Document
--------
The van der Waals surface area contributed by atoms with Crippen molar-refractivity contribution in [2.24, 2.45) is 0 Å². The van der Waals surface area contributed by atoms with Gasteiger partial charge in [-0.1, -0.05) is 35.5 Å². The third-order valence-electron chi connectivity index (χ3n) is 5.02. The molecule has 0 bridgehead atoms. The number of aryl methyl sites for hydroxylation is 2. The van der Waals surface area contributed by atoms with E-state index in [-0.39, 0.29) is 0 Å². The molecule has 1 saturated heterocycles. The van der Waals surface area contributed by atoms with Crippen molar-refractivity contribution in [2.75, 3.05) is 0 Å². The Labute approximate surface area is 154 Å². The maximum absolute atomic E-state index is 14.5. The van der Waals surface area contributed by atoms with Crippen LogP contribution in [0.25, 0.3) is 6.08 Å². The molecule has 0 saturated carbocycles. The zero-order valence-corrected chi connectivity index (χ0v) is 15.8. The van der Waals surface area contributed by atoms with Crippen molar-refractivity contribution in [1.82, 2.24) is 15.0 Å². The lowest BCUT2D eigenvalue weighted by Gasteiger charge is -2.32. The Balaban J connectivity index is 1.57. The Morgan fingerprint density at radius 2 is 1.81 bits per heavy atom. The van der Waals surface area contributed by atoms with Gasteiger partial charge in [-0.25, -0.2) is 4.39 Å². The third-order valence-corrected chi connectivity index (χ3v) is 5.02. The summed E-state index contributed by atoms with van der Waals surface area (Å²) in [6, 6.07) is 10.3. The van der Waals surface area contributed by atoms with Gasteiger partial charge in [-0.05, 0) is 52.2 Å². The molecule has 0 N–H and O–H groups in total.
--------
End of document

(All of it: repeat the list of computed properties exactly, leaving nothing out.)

The van der Waals surface area contributed by atoms with Crippen molar-refractivity contribution in [2.24, 2.45) is 0 Å². The van der Waals surface area contributed by atoms with Gasteiger partial charge in [-0.1, -0.05) is 35.5 Å². The third-order valence-electron chi connectivity index (χ3n) is 5.02. The molecule has 0 bridgehead atoms. The number of aryl methyl sites for hydroxylation is 2. The van der Waals surface area contributed by atoms with E-state index in [-0.39, 0.29) is 0 Å². The molecule has 1 saturated heterocycles. The van der Waals surface area contributed by atoms with Crippen molar-refractivity contribution in [2.75, 3.05) is 0 Å². The Labute approximate surface area is 154 Å². The maximum absolute atomic E-state index is 14.5. The van der Waals surface area contributed by atoms with Crippen LogP contribution in [0.25, 0.3) is 6.08 Å². The molecule has 0 saturated carbocycles. The zero-order valence-corrected chi connectivity index (χ0v) is 15.8. The van der Waals surface area contributed by atoms with Crippen molar-refractivity contribution in [1.82, 2.24) is 15.0 Å². The lowest BCUT2D eigenvalue weighted by Gasteiger charge is -2.32. The Balaban J connectivity index is 1.57. The Morgan fingerprint density at radius 2 is 1.81 bits per heavy atom. The van der Waals surface area contributed by atoms with Gasteiger partial charge in [-0.25, -0.2) is 4.39 Å². The third-order valence-corrected chi connectivity index (χ3v) is 5.02. The summed E-state index contributed by atoms with van der Waals surface area (Å²) in [6, 6.07) is 10.3. The van der Waals surface area contributed by atoms with Gasteiger partial charge in [-0.05, 0) is 52.2 Å². The molecule has 0 N–H and O–H groups in total.